A Band of Brothers: Changing the Community

With thousands of players watching streams daily, the subscribers chosen to participate in the sub war are now held accountable for the actions on a much larger stage. In a sense, it promotes a certain level of play whereby each member of the formed team tries their best, maybe to make the streamer proud or to not make a mistake in front of an audience. Either way, the streamers, by selecting the players, put the selected subscribers, by choosing to participate, in a position that necessitates some amount of teamwork and communication to win in front of viewers.

In terms of accountability, that audience is key. The players that represent the streamer could very well be those flamers or toxic people seen in the average solo queue, but only seen by the nine other people in the game. Now, when you have thousands of people watching you from two streams, if you flame your team, you essentially embarrass yourself. Maybe it’s a bit much—a rude awakening in front of a larger audience who now knows your summoner name—but the potential for behavior changes, though extremely idealistic, lies very much so in the sub war. The subscribers are accountable for their own embarrassment. Making a bad play or mistake will surely be discussed in the Twitch chat, yes, but it’s not as big of a deal as being a flamer, and then known as one.

Out of the aforementioned possible benefits of the sub war, community improvement is definitely the most wishful. It’s a hard thing to do in the League of Legends community, but there seems to be something lying in the sub war, especially at lower tiers. Gathering ten Bronze/Silver/Gold players and putting them into that “viewed” position that they almost assuredly have never experienced is an interesting experiment (if you can call it that, but that’s besides the point). Because that “viewed” position forces a sort of accountability on the player’s actions and just the general motivation behind the sub war (read: to win), teamwork stands as the key to a successful sub war. And it seems as though the largest problem toxic players of those respective tiers has is understanding how much teamwork matters in all areas of League of Legends, arguably the single most important factor to winning on the Rift.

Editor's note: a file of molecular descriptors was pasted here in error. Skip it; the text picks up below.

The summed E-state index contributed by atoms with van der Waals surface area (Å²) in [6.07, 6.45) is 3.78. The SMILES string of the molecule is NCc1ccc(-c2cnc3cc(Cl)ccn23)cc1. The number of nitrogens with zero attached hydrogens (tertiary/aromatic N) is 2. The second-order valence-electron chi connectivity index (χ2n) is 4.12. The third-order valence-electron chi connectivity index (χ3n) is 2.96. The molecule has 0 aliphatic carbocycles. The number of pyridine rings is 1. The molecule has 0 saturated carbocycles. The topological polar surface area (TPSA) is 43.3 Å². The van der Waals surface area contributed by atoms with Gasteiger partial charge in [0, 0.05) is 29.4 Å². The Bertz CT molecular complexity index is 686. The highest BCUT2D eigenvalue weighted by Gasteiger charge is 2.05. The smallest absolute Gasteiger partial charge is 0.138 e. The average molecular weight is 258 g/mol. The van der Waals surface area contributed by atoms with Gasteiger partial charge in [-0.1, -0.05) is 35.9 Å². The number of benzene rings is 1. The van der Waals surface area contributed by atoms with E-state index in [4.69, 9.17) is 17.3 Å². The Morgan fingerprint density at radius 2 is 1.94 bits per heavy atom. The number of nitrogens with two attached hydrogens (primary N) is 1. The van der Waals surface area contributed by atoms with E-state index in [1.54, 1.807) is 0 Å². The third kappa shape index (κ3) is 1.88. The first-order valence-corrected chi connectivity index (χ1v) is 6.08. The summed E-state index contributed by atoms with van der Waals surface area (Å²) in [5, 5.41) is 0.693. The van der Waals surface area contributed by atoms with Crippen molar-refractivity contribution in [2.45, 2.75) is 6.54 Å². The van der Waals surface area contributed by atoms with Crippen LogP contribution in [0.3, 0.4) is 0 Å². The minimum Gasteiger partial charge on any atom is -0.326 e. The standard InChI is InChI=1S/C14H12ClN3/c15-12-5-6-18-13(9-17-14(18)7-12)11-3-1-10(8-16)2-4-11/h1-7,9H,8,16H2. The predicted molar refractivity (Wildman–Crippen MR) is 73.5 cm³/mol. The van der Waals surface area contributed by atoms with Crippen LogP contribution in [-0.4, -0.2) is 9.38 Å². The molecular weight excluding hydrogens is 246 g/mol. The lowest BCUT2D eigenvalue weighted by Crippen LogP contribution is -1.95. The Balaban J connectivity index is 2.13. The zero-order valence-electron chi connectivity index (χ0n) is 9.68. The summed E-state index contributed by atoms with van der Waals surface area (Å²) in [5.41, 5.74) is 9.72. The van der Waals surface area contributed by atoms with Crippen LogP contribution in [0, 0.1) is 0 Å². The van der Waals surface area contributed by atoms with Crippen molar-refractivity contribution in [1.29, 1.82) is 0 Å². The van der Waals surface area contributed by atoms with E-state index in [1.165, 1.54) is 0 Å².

So even if it’s just ten players exposed to that level of teamwork–in champion select, when they have to decide who can play what and form a respectable team composition around champion pools; or in the game, when they have to decide whether to invade, set up ganks, force objectives, etc.–there’s some part of the low ELO player base that either learns these essential concepts or reinforces them. It’s a bit similar to how the sub war could operate as a teaching tool, though less concerned with the mechanical side of the game and more focused on the overarching philosophies behind the game. There’s something there, right?


Above all else, it’s entertaining. Maybe assessing the sub war as a means of teaching, positive behavior changes, or a potentially lucrative streaming model, is a bit much, but entertainment and the like aren’t mutually exclusive, and with the return of streamers like Dyrus, TheOddOne, Scarra, and more after Worlds, the sub war could grow and become that constructive force.

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Editor for Cloth5; resident grammar enthusiast. Loves to talk about League, especially anything tactical, strategic, and community-oriented. Jungler main, but plays support or mid in the off-chance someone else wants to be blamed for the loss. Follow him on Twitter: @amagzz